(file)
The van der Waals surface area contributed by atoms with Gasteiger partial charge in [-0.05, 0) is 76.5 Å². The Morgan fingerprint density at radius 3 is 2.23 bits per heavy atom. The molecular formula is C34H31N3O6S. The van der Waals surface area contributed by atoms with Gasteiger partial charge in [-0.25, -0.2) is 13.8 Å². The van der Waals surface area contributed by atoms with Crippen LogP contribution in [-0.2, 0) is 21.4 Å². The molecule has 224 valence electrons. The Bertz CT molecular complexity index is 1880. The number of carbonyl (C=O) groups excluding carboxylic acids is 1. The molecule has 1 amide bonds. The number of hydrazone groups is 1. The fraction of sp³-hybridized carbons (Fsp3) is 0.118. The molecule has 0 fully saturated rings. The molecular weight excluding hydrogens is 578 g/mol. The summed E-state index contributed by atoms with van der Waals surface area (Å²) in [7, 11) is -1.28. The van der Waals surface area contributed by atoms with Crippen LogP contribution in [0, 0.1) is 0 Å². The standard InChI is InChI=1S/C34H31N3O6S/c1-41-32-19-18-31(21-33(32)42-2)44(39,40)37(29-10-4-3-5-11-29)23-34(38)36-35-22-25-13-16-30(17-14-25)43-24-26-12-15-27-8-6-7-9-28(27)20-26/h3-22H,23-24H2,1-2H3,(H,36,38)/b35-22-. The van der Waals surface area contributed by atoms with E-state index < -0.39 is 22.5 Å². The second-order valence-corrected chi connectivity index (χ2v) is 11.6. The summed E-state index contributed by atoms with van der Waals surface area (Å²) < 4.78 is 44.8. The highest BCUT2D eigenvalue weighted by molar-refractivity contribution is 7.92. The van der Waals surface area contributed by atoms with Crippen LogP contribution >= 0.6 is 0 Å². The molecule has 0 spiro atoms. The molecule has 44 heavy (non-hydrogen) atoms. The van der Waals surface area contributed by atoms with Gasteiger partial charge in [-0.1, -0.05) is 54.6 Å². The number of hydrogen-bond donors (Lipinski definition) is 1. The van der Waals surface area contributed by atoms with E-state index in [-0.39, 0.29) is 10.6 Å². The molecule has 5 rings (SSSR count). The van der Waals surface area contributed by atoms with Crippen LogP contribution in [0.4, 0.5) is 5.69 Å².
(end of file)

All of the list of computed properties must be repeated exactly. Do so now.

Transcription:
The van der Waals surface area contributed by atoms with Gasteiger partial charge in [-0.05, 0) is 76.5 Å². The Morgan fingerprint density at radius 3 is 2.23 bits per heavy atom. The molecular formula is C34H31N3O6S. The van der Waals surface area contributed by atoms with Gasteiger partial charge in [-0.25, -0.2) is 13.8 Å². The van der Waals surface area contributed by atoms with Crippen LogP contribution in [-0.2, 0) is 21.4 Å². The molecule has 224 valence electrons. The Bertz CT molecular complexity index is 1880. The number of carbonyl (C=O) groups excluding carboxylic acids is 1. The molecule has 1 amide bonds. The number of hydrazone groups is 1. The fraction of sp³-hybridized carbons (Fsp3) is 0.118. The molecule has 0 fully saturated rings. The molecular weight excluding hydrogens is 578 g/mol. The summed E-state index contributed by atoms with van der Waals surface area (Å²) in [7, 11) is -1.28. The van der Waals surface area contributed by atoms with Crippen LogP contribution in [0, 0.1) is 0 Å². The standard InChI is InChI=1S/C34H31N3O6S/c1-41-32-19-18-31(21-33(32)42-2)44(39,40)37(29-10-4-3-5-11-29)23-34(38)36-35-22-25-13-16-30(17-14-25)43-24-26-12-15-27-8-6-7-9-28(27)20-26/h3-22H,23-24H2,1-2H3,(H,36,38)/b35-22-. The van der Waals surface area contributed by atoms with E-state index < -0.39 is 22.5 Å². The second-order valence-corrected chi connectivity index (χ2v) is 11.6. The summed E-state index contributed by atoms with van der Waals surface area (Å²) < 4.78 is 44.8. The highest BCUT2D eigenvalue weighted by molar-refractivity contribution is 7.92. The van der Waals surface area contributed by atoms with Crippen LogP contribution >= 0.6 is 0 Å². The molecule has 0 spiro atoms. The molecule has 44 heavy (non-hydrogen) atoms. The van der Waals surface area contributed by atoms with Gasteiger partial charge in [-0.1, -0.05) is 54.6 Å². The number of hydrogen-bond donors (Lipinski definition) is 1. The van der Waals surface area contributed by atoms with E-state index in [-0.39, 0.29) is 10.6 Å². The molecule has 5 rings (SSSR count). The van der Waals surface area contributed by atoms with Crippen LogP contribution in [0.4, 0.5) is 5.69 Å².